Keeping up with authentic speech

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The topic of subtitles for ELT learners is still being wrestled with. Learners have different requirements of such a tool, dependent on their ability. Here, Elena Deleyto La Cruz summarises how subtitles influence learners' abilities to comprehend and interact with authentic video.

Although research on the benefits of L2 subtitles for language learners is still in its infancy, most studies point to clear benefits both for vocabulary acquisition and listening comprehension [1]. Additionally, as more and more language learners are already highly skilled in both media literacy in general and combined audio and visual inputs, subtitles do not interfere with their existing listening comprehension abilities.

Generation Z have high media literacy skills, let’s make the most of them!

Of course, subtitles are not as effective for all target ages and proficiency levels. Intermediate learners are able to get the most out of combined inputs, whereas research is still unclear about the benefits for beginners, which is highly dependent on teacher guidance and carefully designed activities to guide their focus.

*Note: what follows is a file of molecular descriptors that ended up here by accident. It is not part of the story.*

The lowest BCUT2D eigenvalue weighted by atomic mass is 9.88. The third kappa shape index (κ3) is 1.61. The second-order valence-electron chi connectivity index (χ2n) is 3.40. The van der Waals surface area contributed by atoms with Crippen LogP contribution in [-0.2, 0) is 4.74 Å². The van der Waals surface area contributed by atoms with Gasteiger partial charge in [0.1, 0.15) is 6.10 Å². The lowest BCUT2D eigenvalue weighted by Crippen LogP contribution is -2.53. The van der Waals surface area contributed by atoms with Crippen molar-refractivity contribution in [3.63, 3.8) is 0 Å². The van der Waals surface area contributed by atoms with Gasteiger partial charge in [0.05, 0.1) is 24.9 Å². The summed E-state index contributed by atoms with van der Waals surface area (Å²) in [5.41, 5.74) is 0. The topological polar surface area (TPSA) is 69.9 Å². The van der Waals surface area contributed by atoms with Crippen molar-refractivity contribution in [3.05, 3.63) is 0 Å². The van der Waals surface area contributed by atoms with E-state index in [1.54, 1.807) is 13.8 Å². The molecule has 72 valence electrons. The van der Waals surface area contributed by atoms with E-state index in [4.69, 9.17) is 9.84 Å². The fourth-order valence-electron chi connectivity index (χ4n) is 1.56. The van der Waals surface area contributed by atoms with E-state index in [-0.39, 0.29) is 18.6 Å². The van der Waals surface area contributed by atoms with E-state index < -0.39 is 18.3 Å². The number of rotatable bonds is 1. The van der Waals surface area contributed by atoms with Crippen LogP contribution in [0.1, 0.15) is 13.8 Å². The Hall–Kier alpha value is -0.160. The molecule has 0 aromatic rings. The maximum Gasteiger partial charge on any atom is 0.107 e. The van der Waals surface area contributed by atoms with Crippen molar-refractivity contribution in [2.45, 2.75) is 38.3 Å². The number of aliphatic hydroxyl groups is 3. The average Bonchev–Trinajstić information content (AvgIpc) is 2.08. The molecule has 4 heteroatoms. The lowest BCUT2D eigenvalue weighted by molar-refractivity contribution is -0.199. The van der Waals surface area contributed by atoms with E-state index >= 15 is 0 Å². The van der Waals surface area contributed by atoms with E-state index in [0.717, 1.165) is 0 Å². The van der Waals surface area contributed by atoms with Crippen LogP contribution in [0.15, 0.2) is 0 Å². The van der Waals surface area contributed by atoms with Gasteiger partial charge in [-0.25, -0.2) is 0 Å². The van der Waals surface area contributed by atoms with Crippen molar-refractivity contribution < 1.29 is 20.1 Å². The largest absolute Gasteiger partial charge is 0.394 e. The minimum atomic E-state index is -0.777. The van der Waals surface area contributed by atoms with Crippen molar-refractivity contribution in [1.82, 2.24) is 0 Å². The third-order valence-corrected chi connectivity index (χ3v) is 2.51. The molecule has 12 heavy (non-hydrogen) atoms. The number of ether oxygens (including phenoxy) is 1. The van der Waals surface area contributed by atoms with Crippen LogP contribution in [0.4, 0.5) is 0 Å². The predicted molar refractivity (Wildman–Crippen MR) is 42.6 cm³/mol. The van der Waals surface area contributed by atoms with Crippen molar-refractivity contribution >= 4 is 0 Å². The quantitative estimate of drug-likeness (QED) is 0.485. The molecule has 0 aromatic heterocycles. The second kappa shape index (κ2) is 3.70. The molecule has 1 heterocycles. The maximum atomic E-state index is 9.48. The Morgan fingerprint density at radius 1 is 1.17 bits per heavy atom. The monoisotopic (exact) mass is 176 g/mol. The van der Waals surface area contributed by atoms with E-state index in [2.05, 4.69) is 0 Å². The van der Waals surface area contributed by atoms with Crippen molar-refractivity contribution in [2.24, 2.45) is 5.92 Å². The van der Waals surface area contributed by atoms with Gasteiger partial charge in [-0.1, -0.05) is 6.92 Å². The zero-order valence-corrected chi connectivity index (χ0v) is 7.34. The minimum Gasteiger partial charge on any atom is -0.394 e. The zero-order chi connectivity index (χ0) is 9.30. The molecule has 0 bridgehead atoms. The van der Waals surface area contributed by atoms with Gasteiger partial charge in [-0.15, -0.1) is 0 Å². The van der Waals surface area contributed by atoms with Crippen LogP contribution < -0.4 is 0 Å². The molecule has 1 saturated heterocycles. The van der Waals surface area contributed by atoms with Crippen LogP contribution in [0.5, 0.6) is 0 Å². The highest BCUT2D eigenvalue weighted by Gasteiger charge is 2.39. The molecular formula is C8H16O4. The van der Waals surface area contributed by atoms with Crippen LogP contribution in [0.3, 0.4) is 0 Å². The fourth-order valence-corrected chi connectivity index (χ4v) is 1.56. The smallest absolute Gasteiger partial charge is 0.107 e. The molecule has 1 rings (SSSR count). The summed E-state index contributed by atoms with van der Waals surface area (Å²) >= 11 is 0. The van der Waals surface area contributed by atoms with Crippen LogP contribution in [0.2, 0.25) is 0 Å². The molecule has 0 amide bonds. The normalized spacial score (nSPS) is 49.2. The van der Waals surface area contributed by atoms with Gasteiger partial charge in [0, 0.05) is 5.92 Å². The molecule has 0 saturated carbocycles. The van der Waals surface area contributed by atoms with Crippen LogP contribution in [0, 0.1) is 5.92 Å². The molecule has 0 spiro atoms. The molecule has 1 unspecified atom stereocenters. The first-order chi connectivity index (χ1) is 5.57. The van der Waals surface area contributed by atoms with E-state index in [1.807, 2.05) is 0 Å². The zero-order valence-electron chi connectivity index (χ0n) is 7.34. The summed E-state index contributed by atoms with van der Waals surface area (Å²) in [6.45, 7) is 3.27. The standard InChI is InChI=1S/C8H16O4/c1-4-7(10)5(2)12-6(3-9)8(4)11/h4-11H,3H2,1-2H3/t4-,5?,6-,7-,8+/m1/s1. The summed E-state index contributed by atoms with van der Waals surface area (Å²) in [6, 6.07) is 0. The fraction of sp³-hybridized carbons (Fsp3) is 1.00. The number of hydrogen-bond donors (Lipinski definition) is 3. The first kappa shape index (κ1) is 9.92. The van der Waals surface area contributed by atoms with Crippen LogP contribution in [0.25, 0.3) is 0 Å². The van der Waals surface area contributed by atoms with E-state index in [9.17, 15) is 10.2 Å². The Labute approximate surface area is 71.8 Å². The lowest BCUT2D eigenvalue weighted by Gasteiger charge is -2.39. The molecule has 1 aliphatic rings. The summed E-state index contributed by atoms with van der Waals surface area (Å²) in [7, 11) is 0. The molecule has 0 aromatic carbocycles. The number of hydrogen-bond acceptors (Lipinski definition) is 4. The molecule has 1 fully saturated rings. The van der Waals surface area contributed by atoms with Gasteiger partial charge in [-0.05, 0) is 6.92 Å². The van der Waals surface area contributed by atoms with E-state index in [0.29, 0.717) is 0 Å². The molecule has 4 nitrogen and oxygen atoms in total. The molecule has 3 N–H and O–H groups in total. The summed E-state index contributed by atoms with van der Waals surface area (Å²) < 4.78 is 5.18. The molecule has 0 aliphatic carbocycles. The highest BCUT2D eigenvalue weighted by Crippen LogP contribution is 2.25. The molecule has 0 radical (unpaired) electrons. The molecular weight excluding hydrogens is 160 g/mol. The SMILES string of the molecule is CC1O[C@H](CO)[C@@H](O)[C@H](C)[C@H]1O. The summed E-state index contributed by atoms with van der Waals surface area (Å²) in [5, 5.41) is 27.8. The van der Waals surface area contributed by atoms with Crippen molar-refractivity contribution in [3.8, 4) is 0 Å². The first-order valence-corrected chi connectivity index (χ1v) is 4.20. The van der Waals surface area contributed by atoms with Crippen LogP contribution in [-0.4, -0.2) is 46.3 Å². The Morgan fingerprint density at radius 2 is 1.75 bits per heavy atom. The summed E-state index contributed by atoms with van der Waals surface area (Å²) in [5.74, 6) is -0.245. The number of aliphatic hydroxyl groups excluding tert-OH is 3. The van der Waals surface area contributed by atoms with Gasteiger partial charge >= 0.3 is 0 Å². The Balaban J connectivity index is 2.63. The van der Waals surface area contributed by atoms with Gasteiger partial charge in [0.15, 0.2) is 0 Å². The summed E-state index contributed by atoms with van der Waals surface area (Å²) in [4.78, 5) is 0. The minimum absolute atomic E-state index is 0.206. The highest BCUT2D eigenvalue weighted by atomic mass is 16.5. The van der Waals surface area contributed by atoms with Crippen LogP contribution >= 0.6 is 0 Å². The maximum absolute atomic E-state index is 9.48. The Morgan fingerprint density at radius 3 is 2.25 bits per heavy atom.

At DLA we provide closed captions for all our videos, although we recommend limited use at beginner levels. Our goal is to produce accurately timed verbatim subtitles with the following maximum speeds as a guideline:

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Of course, careful choice of authentic sections and controlled pacing of VO narration ensures appropriate subtitle speed but a lot can be done by carefully thought out sentence splitting and use of pauses.

These are our guidelines, what do you think? Do you find using subtitles for beginners beneficial? Or do you think students need to develop their reading skills to a certain level first?

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[1] See Maribel Montero et al. 2013, and Mila Vulchanova et al. 2015 for examples